V is for vitellone bianco dell’apennine centrale IGP: The Vitellone Bianco dell’Apennine Centrale IGP, or white veal of the Central Apennine mountain range of Protected Geographic Origin, is superior quality veal that is raised in Campania near the Apennine mountain range. The cattle and steer are also raised in other Italian regions near the Apennines,…

U is for uova ‘mpriatorio: Uova ‘Mpriatorio (oo-oh-vah m-pree-ah-tor-ee-oh) is a simple Neapolitan dish that features a sizzling red tomato sauce with two or more sunny-side up eggs cracked into it, served with a hunk of bread to sop up the good juices. It is an expression of the Neapolitan and Campanian way of utilizing…

T is for torrone: Torrone (tor-rone-eh) has been called “Italy’s candy bar,” with its sweet nougat and nut confection that is the inspiration for Toblerone and Mars candy. A typical recipe includes white sugar and honey, egg whites, and almonds, hazelnuts or pistachios (or a delicious nutty mix). Various spices are optional, and each Italian…

S is for Sfogliatelle: This sweet symbol of Naples is seen all over Italy and is as popular today as it was 400 years ago. The sfogliatella (singular of sfogliatelle: sfol-ee-ah-tell-eh) is a filled pastry with a characteristic seashell shape and a cascade of delicate ridges, which form as the layers of dough separate during…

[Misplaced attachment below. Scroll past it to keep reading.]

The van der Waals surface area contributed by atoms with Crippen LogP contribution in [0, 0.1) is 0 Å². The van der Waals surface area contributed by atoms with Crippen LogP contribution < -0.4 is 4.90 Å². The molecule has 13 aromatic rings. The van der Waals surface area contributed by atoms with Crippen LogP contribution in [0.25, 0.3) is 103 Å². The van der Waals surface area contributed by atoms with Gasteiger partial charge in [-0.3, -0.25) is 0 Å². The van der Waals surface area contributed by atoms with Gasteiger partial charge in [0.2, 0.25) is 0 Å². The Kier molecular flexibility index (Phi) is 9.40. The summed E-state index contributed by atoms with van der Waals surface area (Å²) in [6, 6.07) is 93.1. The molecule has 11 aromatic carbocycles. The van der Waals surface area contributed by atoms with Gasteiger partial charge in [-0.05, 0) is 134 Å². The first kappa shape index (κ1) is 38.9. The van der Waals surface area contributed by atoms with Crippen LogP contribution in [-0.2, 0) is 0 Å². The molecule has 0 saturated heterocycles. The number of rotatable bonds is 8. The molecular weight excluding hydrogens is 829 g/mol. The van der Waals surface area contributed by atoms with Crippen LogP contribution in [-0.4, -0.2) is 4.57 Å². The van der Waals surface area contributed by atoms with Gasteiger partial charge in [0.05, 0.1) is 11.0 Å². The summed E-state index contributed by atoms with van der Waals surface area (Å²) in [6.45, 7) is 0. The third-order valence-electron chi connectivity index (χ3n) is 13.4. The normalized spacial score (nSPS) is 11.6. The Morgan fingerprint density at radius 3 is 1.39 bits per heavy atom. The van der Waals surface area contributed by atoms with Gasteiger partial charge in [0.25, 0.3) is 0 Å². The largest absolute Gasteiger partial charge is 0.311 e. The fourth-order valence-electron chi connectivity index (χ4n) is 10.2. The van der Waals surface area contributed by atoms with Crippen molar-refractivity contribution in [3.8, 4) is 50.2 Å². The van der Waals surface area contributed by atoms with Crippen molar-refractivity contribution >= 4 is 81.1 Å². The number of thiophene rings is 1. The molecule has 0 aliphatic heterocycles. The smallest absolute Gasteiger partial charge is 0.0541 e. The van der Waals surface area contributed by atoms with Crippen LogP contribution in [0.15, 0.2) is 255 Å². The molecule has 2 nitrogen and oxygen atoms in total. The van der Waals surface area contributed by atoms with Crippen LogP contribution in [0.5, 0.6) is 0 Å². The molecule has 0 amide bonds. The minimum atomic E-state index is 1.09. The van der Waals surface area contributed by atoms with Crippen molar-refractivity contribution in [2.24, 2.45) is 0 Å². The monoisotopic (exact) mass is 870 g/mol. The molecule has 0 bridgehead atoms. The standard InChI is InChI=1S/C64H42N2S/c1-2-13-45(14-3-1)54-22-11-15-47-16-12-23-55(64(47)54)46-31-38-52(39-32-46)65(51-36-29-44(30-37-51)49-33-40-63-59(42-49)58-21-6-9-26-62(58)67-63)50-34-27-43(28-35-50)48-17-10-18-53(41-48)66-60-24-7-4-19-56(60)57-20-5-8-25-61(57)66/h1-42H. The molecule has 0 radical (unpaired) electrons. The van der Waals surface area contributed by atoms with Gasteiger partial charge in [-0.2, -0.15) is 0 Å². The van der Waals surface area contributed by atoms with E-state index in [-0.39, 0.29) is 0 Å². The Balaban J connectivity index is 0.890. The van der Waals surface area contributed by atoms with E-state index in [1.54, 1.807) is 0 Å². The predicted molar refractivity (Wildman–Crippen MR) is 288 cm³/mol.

R is for Ragù alla genovese: Despite its name, Ragù alla genovese is eaten exclusively in Naples. This oniony meat sauce is hardly known outside of the area, in fact – unless a Neapolitan cook happens to move to another Italian region, bringing with him this rich pasta sauce. The basic ingredients of the pasta…

Q is for Quaglia di Capri: A traditionally popular and economically valuable dish of the island of Capri has been the quail. The common quail, Coturnix coturnix, is a small bird in the pheasant family with rusty red plumage mottled in black and white. Historically, Capri depended on quail hunting as a large part of…

P is for Patata novella: The image of Italy may recall baskets of tomatoes, plates of pasta, fragrant basil bouquets, and platters of hard and fresh cheeses. It is perhaps surprising, then, to learn that the humble potato is one of Italy’s most widely cultivated vegetables, second in national production only to the tomato. It…

O is for Olive Pisciottane: The olives of Pisciotto, Salerno are possibly the oldest olive variety in Italy. This ancient olive comes from a medieval town that dates back to at least 900 A.D, when it was called Pixote and later Buxentum. Today, in the Cilento e Vallo di Diano National Park, numerous olive varieties…